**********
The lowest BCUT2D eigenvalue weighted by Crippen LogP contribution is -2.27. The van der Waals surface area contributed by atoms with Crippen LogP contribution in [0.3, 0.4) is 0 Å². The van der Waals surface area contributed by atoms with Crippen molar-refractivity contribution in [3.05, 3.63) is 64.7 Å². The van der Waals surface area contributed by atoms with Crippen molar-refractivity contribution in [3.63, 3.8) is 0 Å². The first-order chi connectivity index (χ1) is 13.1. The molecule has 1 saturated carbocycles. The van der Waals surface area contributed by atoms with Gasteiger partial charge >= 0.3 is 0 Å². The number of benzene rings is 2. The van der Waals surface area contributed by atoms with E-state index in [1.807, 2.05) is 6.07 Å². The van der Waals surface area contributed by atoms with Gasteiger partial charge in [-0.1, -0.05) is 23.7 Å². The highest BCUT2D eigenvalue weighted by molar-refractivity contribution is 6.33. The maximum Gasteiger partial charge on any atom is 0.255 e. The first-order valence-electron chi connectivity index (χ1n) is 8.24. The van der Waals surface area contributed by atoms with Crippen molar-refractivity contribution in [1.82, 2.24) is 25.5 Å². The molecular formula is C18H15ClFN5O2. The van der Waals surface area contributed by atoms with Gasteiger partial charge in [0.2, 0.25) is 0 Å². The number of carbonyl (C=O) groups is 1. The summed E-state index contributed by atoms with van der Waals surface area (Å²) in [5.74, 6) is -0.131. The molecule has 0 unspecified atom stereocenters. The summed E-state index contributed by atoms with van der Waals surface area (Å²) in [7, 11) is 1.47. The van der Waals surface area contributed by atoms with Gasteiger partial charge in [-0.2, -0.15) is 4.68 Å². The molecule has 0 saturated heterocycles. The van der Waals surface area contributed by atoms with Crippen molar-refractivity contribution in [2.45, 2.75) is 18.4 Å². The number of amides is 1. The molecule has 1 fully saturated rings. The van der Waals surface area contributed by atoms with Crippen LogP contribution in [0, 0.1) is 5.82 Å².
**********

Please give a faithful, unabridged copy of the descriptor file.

The lowest BCUT2D eigenvalue weighted by Crippen LogP contribution is -2.27. The van der Waals surface area contributed by atoms with Crippen LogP contribution in [0.3, 0.4) is 0 Å². The van der Waals surface area contributed by atoms with Crippen molar-refractivity contribution in [3.05, 3.63) is 64.7 Å². The van der Waals surface area contributed by atoms with Crippen molar-refractivity contribution in [3.63, 3.8) is 0 Å². The first-order chi connectivity index (χ1) is 13.1. The molecule has 1 saturated carbocycles. The van der Waals surface area contributed by atoms with Gasteiger partial charge >= 0.3 is 0 Å². The number of benzene rings is 2. The van der Waals surface area contributed by atoms with E-state index in [1.807, 2.05) is 6.07 Å². The van der Waals surface area contributed by atoms with Gasteiger partial charge in [-0.1, -0.05) is 23.7 Å². The highest BCUT2D eigenvalue weighted by molar-refractivity contribution is 6.33. The maximum Gasteiger partial charge on any atom is 0.255 e. The first-order valence-electron chi connectivity index (χ1n) is 8.24. The van der Waals surface area contributed by atoms with Crippen molar-refractivity contribution in [1.82, 2.24) is 25.5 Å². The molecular formula is C18H15ClFN5O2. The van der Waals surface area contributed by atoms with Gasteiger partial charge in [0.2, 0.25) is 0 Å². The number of carbonyl (C=O) groups is 1. The summed E-state index contributed by atoms with van der Waals surface area (Å²) in [5.74, 6) is -0.131. The molecule has 0 unspecified atom stereocenters. The summed E-state index contributed by atoms with van der Waals surface area (Å²) in [7, 11) is 1.47. The van der Waals surface area contributed by atoms with Gasteiger partial charge in [-0.2, -0.15) is 4.68 Å². The molecule has 0 saturated heterocycles. The van der Waals surface area contributed by atoms with Crippen molar-refractivity contribution in [2.45, 2.75) is 18.4 Å². The number of amides is 1. The molecule has 1 fully saturated rings. The van der Waals surface area contributed by atoms with Crippen LogP contribution in [0, 0.1) is 5.82 Å².